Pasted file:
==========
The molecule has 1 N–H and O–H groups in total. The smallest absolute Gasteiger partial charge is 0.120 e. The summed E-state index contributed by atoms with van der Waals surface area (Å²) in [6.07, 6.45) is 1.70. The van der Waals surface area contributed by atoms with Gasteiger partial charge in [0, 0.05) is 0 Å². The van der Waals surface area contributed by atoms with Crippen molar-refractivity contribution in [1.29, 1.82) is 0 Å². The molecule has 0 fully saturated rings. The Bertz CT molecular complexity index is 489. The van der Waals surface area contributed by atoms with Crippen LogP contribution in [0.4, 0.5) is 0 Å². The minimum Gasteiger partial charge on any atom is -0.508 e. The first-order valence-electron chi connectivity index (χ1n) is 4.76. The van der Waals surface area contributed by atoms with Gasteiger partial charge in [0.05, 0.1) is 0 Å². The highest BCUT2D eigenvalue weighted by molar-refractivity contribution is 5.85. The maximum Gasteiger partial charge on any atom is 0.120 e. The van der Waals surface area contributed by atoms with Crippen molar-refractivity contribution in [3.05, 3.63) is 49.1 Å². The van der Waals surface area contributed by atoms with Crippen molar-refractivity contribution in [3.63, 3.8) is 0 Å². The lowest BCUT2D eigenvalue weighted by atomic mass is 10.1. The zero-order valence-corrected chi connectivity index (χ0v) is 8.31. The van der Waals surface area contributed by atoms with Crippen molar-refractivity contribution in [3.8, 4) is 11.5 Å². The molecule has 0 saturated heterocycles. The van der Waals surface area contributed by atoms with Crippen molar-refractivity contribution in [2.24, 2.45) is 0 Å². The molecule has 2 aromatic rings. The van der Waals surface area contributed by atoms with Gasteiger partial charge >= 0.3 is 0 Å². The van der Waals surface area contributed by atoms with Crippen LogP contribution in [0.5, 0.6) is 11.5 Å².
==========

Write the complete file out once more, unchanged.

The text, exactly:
The molecule has 1 N–H and O–H groups in total. The smallest absolute Gasteiger partial charge is 0.120 e. The summed E-state index contributed by atoms with van der Waals surface area (Å²) in [6.07, 6.45) is 1.70. The van der Waals surface area contributed by atoms with Gasteiger partial charge in [0, 0.05) is 0 Å². The van der Waals surface area contributed by atoms with Crippen molar-refractivity contribution in [1.29, 1.82) is 0 Å². The molecule has 0 fully saturated rings. The Bertz CT molecular complexity index is 489. The van der Waals surface area contributed by atoms with Crippen LogP contribution in [0.4, 0.5) is 0 Å². The minimum Gasteiger partial charge on any atom is -0.508 e. The first-order valence-electron chi connectivity index (χ1n) is 4.76. The van der Waals surface area contributed by atoms with Gasteiger partial charge in [0.05, 0.1) is 0 Å². The highest BCUT2D eigenvalue weighted by molar-refractivity contribution is 5.85. The maximum Gasteiger partial charge on any atom is 0.120 e. The van der Waals surface area contributed by atoms with Crippen molar-refractivity contribution in [3.05, 3.63) is 49.1 Å². The van der Waals surface area contributed by atoms with Crippen molar-refractivity contribution in [3.63, 3.8) is 0 Å². The lowest BCUT2D eigenvalue weighted by atomic mass is 10.1. The zero-order valence-corrected chi connectivity index (χ0v) is 8.31. The van der Waals surface area contributed by atoms with Crippen molar-refractivity contribution in [3.8, 4) is 11.5 Å². The molecule has 0 saturated heterocycles. The van der Waals surface area contributed by atoms with Crippen molar-refractivity contribution in [2.24, 2.45) is 0 Å². The molecule has 2 aromatic rings. The van der Waals surface area contributed by atoms with Gasteiger partial charge >= 0.3 is 0 Å². The van der Waals surface area contributed by atoms with Crippen LogP contribution in [0.5, 0.6) is 11.5 Å².